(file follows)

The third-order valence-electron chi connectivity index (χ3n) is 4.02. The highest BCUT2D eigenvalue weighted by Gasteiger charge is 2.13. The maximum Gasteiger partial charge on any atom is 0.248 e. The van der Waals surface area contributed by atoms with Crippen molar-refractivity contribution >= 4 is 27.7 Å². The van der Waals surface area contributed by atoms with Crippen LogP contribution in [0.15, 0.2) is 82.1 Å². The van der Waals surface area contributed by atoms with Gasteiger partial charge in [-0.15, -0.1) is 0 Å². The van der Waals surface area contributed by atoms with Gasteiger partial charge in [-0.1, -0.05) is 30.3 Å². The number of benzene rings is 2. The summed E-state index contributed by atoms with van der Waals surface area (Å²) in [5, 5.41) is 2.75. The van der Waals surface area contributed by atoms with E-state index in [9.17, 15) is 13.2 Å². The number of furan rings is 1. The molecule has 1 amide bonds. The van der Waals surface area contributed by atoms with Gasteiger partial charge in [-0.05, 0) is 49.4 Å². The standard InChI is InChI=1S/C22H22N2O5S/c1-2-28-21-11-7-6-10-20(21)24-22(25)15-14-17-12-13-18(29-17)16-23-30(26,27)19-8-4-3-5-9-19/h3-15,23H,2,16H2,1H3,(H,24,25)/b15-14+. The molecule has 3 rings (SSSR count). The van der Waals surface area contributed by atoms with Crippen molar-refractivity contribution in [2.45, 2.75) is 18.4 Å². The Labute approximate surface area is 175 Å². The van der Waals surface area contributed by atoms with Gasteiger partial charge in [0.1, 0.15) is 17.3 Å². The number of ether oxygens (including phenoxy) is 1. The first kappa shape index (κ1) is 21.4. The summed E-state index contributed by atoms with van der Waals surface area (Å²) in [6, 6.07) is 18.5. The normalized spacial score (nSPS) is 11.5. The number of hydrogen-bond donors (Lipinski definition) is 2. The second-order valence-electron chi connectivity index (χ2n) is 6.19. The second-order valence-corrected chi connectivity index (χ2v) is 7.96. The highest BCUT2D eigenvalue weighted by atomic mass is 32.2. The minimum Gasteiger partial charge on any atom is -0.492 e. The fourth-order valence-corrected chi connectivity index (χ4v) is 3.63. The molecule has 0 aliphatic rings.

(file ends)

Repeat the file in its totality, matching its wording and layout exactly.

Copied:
The third-order valence-electron chi connectivity index (χ3n) is 4.02. The highest BCUT2D eigenvalue weighted by Gasteiger charge is 2.13. The maximum Gasteiger partial charge on any atom is 0.248 e. The van der Waals surface area contributed by atoms with Crippen molar-refractivity contribution >= 4 is 27.7 Å². The van der Waals surface area contributed by atoms with Crippen LogP contribution in [0.15, 0.2) is 82.1 Å². The van der Waals surface area contributed by atoms with Gasteiger partial charge in [-0.15, -0.1) is 0 Å². The van der Waals surface area contributed by atoms with Gasteiger partial charge in [-0.1, -0.05) is 30.3 Å². The number of benzene rings is 2. The summed E-state index contributed by atoms with van der Waals surface area (Å²) in [5, 5.41) is 2.75. The van der Waals surface area contributed by atoms with E-state index in [9.17, 15) is 13.2 Å². The number of furan rings is 1. The molecule has 1 amide bonds. The van der Waals surface area contributed by atoms with Gasteiger partial charge in [-0.05, 0) is 49.4 Å². The standard InChI is InChI=1S/C22H22N2O5S/c1-2-28-21-11-7-6-10-20(21)24-22(25)15-14-17-12-13-18(29-17)16-23-30(26,27)19-8-4-3-5-9-19/h3-15,23H,2,16H2,1H3,(H,24,25)/b15-14+. The molecule has 3 rings (SSSR count). The van der Waals surface area contributed by atoms with Crippen molar-refractivity contribution in [2.45, 2.75) is 18.4 Å². The Labute approximate surface area is 175 Å². The van der Waals surface area contributed by atoms with Gasteiger partial charge in [0.1, 0.15) is 17.3 Å². The number of ether oxygens (including phenoxy) is 1. The first kappa shape index (κ1) is 21.4. The summed E-state index contributed by atoms with van der Waals surface area (Å²) in [6, 6.07) is 18.5. The normalized spacial score (nSPS) is 11.5. The number of hydrogen-bond donors (Lipinski definition) is 2. The second-order valence-electron chi connectivity index (χ2n) is 6.19. The second-order valence-corrected chi connectivity index (χ2v) is 7.96. The highest BCUT2D eigenvalue weighted by atomic mass is 32.2. The minimum Gasteiger partial charge on any atom is -0.492 e. The fourth-order valence-corrected chi connectivity index (χ4v) is 3.63. The molecule has 0 aliphatic rings.